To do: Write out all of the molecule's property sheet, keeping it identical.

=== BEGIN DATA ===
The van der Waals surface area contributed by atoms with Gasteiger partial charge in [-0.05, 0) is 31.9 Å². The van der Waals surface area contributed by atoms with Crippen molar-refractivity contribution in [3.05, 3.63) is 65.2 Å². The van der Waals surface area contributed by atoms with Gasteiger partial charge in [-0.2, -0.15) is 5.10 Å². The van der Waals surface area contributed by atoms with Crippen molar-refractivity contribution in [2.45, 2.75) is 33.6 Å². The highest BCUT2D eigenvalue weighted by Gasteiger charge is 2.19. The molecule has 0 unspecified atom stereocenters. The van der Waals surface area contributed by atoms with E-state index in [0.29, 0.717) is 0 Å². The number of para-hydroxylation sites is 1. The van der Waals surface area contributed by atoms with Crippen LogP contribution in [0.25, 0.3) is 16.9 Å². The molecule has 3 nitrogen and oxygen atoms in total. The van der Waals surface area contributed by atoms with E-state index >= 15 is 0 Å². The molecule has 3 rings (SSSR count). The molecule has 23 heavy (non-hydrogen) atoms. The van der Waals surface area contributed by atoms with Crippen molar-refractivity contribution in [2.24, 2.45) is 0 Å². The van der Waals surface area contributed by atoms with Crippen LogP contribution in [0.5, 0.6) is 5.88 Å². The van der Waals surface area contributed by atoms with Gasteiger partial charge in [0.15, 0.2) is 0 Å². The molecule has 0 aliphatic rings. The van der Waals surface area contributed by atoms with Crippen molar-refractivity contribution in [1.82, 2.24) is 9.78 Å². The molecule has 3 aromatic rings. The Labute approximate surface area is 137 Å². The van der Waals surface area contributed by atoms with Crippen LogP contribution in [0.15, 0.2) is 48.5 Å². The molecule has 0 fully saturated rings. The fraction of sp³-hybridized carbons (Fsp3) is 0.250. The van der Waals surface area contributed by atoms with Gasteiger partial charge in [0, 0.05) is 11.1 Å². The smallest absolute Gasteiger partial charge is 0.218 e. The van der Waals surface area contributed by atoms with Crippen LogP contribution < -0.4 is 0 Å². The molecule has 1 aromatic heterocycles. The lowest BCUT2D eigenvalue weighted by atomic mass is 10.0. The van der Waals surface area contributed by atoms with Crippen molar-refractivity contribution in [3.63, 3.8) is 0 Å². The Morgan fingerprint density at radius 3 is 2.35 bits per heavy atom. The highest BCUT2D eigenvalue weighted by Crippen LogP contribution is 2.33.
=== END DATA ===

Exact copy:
The van der Waals surface area contributed by atoms with Gasteiger partial charge in [-0.05, 0) is 31.9 Å². The van der Waals surface area contributed by atoms with Crippen molar-refractivity contribution in [3.05, 3.63) is 65.2 Å². The van der Waals surface area contributed by atoms with Gasteiger partial charge in [-0.2, -0.15) is 5.10 Å². The van der Waals surface area contributed by atoms with Crippen molar-refractivity contribution in [2.45, 2.75) is 33.6 Å². The highest BCUT2D eigenvalue weighted by Gasteiger charge is 2.19. The molecule has 0 unspecified atom stereocenters. The van der Waals surface area contributed by atoms with E-state index in [0.29, 0.717) is 0 Å². The number of para-hydroxylation sites is 1. The van der Waals surface area contributed by atoms with Crippen LogP contribution in [0.25, 0.3) is 16.9 Å². The molecule has 3 nitrogen and oxygen atoms in total. The van der Waals surface area contributed by atoms with E-state index >= 15 is 0 Å². The molecule has 3 rings (SSSR count). The molecule has 23 heavy (non-hydrogen) atoms. The van der Waals surface area contributed by atoms with Crippen molar-refractivity contribution in [2.24, 2.45) is 0 Å². The van der Waals surface area contributed by atoms with Crippen LogP contribution in [0.5, 0.6) is 5.88 Å². The van der Waals surface area contributed by atoms with Gasteiger partial charge in [0.15, 0.2) is 0 Å². The molecule has 0 aliphatic rings. The van der Waals surface area contributed by atoms with Crippen molar-refractivity contribution in [1.82, 2.24) is 9.78 Å². The molecule has 3 aromatic rings. The Labute approximate surface area is 137 Å². The van der Waals surface area contributed by atoms with Crippen LogP contribution in [0.15, 0.2) is 48.5 Å². The molecule has 0 fully saturated rings. The fraction of sp³-hybridized carbons (Fsp3) is 0.250. The van der Waals surface area contributed by atoms with Gasteiger partial charge in [0, 0.05) is 11.1 Å². The smallest absolute Gasteiger partial charge is 0.218 e. The van der Waals surface area contributed by atoms with Crippen LogP contribution < -0.4 is 0 Å². The molecule has 1 aromatic heterocycles. The lowest BCUT2D eigenvalue weighted by atomic mass is 10.0. The van der Waals surface area contributed by atoms with Crippen molar-refractivity contribution in [3.63, 3.8) is 0 Å². The Morgan fingerprint density at radius 3 is 2.35 bits per heavy atom. The highest BCUT2D eigenvalue weighted by Crippen LogP contribution is 2.33.